The Driving Force Behind Ministry: Part #2

In my last post, I spoke about the options churches have in fulfilling their individual missions. As I mentioned before, I believe the focus of a church must drive its ministry – not the other way around. I suggested two types of ministry models that drive churches today: event-driven and community-driven. Today we will examine event-driven ministry. When I speak of events, I am referring to special activities and productions that require time, planning, promotion, manpower, and finances beyond day-to-day ministry. Examples include concerts, illusionists, car shows, strength teams, sports camps, fishing tournaments, and monster truck shows (Yes, that’s what I said). I know what you may be thinking right now. Are these not good things? The answer is yes. Is a church wrong for utilizing them? Absolutely not. Can lost people be reached with the gospel of Jesus Christ through events like these? Yes, and they have been.

My intent is not to degrade, minimize, or lessen the importance of events in the church. The churches I have pastored have utilized events in ministry. I am not opposed to them. My intent is to examine them their effectiveness as the driving force behind a church’s ministry. Events such as those above have an attractional element t them. They can draw a crowd. The underlying desire is to bring the community to the church campus, have them interact with the church membership, introduce them to ministries of the church, and make meaningful connections that will lead to further involvement. Churches use these types of “come see” events to ensure the community knows where they are.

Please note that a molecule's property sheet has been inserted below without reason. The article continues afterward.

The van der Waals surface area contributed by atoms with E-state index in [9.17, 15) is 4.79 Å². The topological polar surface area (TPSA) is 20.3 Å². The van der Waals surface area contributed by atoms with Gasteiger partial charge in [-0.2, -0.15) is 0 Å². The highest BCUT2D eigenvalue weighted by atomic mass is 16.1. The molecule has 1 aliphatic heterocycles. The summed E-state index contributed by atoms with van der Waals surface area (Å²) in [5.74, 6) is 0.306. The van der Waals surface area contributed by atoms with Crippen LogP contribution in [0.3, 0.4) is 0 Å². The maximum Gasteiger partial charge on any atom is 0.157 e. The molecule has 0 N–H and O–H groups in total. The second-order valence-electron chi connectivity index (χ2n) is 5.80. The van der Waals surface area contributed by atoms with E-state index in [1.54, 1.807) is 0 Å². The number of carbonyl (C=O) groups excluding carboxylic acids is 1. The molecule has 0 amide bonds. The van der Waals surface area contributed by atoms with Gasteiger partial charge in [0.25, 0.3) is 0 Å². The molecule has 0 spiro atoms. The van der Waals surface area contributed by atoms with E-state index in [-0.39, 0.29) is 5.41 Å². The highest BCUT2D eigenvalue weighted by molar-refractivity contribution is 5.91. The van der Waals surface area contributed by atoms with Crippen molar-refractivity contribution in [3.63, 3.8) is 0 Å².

I will concede that events can produce positive results within the church. Anytime you can connect those who are far from God to believers, it’s a win. However, there are certain negatives that must be considered. Three traps are possible.

  1. The “one size fits all” trap. The danger here is assuming that an event will minister to everyone equally. The larger and more diverse a community is the less effective this ministry model becomes.
  2. The “everyone else is doing it” trap. It would be very easy for a church to see the apparent success of another church due to an event and think, “if it worked for them, it will work for us.” This can lead to frustration when the same success is not experienced. Churches cannot be carbon copies of each other. Each one is unique and uniquely fitted for ministry.
  3. The “where do we go from here” trap. Event-driven ministries face two pressure points. First, there is pressure to grow the event bigger and better. This includes additional funding, manpower, and time. When the community has taken part in an event, the natural tendency is to want more and more. Second, there is pressure to add something new and unique. The thought is something like, “Okay, I’ve seen that, what’s next?” The world we live in changes by the minute. People are fickle and easily bored with what they have already experienced. If the church is not careful here it can become nothing more than an entertainment company for the community.

Every church must determine for itself what it allow to drive ministry. As far as event-driven ministry, there question that must be answered is this one, “Is the church using the event as a means to an end or is the event itself the end?”

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